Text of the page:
After a string of music festivals gone wrong in Ontario, ticket-holders may be left wondering what exactly they're entitled to when the experience delivered doesn't match the one they paid for.
On Sunday, ticket-holders for the Kultureland music festival in Ajax, Ont. were left scrambling after the festival changed venues at the last minute, with headliner Jhené Aiko cancelling her performance.
Organizer Ferell Laditi told The Canadian Press on Monday that the inaugural edition of his two-day R&B and Afro-fusion music festival went nothing like he planned.
"It was never my intention to scam anyone or take their money and not give them performances."
But Kultureland wasn't the only problem-plagued music festival in Ontario this past weekend. Toronto's Kingston Fest faced audio issues and overcrowding while the Boots and Hearts festival in Oro-Medonte had to temporarily evacuate festival grounds due to sever weather conditions. Additionally, Ever After, which was also set to take place in Oro-Medonte, was cancelled just a week ahead of its start date on Aug. 11.
Lindsey Addawoo was among those who attended the festival at its original venue in Markham, Ont., on Saturday.
While things really went sideways Sunday, she said the entire festival was poorly organized. VIP tickets weren't honoured and attendees didn't have access to water, which resulted in people needing medical attention due to Saturday's extreme heat, Addawoo said.
"It just seems like a money grab thing, like it didn't seem like there was [no] sense of accountability," Addawoo said. "It just felt like they threw spaghetti at the wall and said, 'Let's make something stick.'"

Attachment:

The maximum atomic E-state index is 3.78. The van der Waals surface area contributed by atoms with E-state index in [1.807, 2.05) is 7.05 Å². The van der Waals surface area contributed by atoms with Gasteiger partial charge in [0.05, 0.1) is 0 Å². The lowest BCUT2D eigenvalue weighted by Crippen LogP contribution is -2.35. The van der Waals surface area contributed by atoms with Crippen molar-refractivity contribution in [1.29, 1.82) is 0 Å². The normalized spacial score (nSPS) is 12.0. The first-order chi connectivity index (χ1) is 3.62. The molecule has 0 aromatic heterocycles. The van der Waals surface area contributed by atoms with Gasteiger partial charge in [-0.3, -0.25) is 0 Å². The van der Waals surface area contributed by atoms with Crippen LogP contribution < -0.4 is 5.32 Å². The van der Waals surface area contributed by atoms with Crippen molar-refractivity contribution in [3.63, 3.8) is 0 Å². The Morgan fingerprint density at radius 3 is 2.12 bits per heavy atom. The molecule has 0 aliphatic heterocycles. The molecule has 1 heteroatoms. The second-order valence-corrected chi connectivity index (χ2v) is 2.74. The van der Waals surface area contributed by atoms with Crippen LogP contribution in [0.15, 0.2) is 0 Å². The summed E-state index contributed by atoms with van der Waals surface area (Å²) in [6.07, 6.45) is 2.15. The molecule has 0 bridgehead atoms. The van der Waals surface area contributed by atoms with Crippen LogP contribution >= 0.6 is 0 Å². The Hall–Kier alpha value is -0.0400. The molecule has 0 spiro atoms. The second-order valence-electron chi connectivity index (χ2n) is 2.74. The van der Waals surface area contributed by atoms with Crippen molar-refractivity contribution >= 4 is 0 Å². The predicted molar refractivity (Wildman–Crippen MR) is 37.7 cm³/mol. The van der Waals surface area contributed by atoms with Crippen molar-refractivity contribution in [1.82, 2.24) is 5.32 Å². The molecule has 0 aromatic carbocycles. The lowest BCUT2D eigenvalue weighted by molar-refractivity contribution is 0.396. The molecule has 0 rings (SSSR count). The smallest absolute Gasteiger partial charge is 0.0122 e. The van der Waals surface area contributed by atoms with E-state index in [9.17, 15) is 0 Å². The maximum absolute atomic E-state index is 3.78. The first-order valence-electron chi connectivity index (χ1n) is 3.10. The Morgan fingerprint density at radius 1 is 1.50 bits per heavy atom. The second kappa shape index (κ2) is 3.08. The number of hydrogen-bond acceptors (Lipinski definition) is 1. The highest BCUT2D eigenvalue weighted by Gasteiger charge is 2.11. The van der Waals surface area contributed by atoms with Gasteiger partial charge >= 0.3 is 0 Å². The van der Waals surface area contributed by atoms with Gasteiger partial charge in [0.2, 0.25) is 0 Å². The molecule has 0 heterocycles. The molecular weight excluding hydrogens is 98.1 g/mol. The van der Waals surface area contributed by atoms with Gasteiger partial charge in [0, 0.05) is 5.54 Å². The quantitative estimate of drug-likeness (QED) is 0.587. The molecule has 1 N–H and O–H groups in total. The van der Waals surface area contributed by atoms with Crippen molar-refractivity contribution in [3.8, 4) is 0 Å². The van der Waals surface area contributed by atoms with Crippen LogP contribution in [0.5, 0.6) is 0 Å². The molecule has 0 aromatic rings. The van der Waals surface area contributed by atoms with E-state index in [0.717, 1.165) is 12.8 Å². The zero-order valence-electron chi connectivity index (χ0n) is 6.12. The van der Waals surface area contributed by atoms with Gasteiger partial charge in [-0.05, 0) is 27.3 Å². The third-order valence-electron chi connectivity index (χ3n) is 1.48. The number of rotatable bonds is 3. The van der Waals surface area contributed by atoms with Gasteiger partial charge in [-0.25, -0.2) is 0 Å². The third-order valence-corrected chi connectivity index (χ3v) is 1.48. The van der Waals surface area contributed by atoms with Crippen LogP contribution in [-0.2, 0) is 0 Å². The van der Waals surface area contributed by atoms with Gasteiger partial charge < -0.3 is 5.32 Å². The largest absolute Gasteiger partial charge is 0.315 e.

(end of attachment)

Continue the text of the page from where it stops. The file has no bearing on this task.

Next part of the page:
Saturday's attendees are not currently set to receive a refund.
Ticket holder rights can be tricky
Music lawyer Paul Banwatt told CBC Toronto it can be tricky to pin down what ticket holders are entitled to in these situations.
"If you looked at all of the different festivals and shows and events and looked at the terms of sale for all of them, you'll find lots of differences along the way," he said.
However, he said there's an argument to be made if the experience no longer resembles what was initially sold to attendees.
Entertainment lawyer Miro Oballa agreed, saying some changes to a show or festival are normal but those that affect the overall experience may be grounds for action.
"If it's a single-artist show, you know, and I paid to see Kendrick Lamar and I'm not getting Kendrick Lamar, that's [a problem]," he said. "If it's a festival bill and there's a bunch of artists, arguably, even if the headliner gets swapped out, as long as it's a comparable stature headliner … you're still getting the experience."
Research before you buy
CBC Toronto asked the province how Ontario protects ticket-holders in situations where a festival venue is changed or advertised performers cancel their shows.
In a statement Wednesday, the province said it is currently conducting the first comprehensive review of the Consumer Protection Act in over 15 years and urged individuals to contact Consumer Protection Ontario with any questions about specific refund entitlements.
It's also always a good idea to research festival organizers before buying tickets, Oballa added.
"You're buying a ticket for an experience and you're relying on somebody else or a company to put that experience together for you," he said. "If they haven't had experience doing that before, it's a bigger risk than if it's somebody who has."
As for Laditi, he says he's already planning an improved Kultureland Festival for next year.
"I know there's been a lot of setbacks with this, but the goal is to build something that can continue to connect cultures and build the community we have here in Canada," he told The Canadian Press.
Mutsa Charamba was one of many ticket-holders who left the festival feeling disappointed, however has no plans to attend the follow-up event. The festival needs to rethink its resources, she said.
"I think they bit off more than they could chew, honestly."